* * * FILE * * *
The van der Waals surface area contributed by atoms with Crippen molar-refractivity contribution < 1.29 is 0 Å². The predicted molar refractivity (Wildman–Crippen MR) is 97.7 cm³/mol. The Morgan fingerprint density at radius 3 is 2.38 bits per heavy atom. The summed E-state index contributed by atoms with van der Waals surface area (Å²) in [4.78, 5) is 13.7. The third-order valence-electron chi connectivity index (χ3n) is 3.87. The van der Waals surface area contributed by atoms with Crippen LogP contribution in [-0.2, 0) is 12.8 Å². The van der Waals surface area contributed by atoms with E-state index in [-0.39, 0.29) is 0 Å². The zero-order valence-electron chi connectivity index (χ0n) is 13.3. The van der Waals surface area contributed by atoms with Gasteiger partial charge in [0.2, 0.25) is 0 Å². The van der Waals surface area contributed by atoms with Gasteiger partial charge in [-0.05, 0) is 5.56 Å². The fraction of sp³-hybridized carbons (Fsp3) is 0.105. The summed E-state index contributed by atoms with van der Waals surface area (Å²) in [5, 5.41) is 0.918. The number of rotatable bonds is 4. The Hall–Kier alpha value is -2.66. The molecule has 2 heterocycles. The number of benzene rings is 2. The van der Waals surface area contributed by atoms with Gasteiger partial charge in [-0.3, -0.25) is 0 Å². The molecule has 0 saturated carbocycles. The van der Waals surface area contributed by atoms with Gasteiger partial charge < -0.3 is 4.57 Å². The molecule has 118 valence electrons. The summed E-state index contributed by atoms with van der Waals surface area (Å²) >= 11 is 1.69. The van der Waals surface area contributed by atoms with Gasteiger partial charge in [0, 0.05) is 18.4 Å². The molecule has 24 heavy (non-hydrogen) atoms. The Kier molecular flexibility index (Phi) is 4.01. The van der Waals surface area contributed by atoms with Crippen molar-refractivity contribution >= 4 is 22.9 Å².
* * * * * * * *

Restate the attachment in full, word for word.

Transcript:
The van der Waals surface area contributed by atoms with Crippen molar-refractivity contribution < 1.29 is 0 Å². The predicted molar refractivity (Wildman–Crippen MR) is 97.7 cm³/mol. The Morgan fingerprint density at radius 3 is 2.38 bits per heavy atom. The summed E-state index contributed by atoms with van der Waals surface area (Å²) in [4.78, 5) is 13.7. The third-order valence-electron chi connectivity index (χ3n) is 3.87. The van der Waals surface area contributed by atoms with Crippen LogP contribution in [-0.2, 0) is 12.8 Å². The van der Waals surface area contributed by atoms with E-state index in [-0.39, 0.29) is 0 Å². The zero-order valence-electron chi connectivity index (χ0n) is 13.3. The van der Waals surface area contributed by atoms with Gasteiger partial charge in [0.2, 0.25) is 0 Å². The van der Waals surface area contributed by atoms with Gasteiger partial charge in [-0.05, 0) is 5.56 Å². The fraction of sp³-hybridized carbons (Fsp3) is 0.105. The summed E-state index contributed by atoms with van der Waals surface area (Å²) in [5, 5.41) is 0.918. The number of rotatable bonds is 4. The Hall–Kier alpha value is -2.66. The molecule has 2 heterocycles. The number of benzene rings is 2. The van der Waals surface area contributed by atoms with Gasteiger partial charge in [-0.3, -0.25) is 0 Å². The molecule has 0 saturated carbocycles. The van der Waals surface area contributed by atoms with Gasteiger partial charge < -0.3 is 4.57 Å². The molecule has 118 valence electrons. The summed E-state index contributed by atoms with van der Waals surface area (Å²) >= 11 is 1.69. The van der Waals surface area contributed by atoms with Gasteiger partial charge in [0, 0.05) is 18.4 Å². The molecule has 24 heavy (non-hydrogen) atoms. The Kier molecular flexibility index (Phi) is 4.01. The van der Waals surface area contributed by atoms with Crippen molar-refractivity contribution >= 4 is 22.9 Å².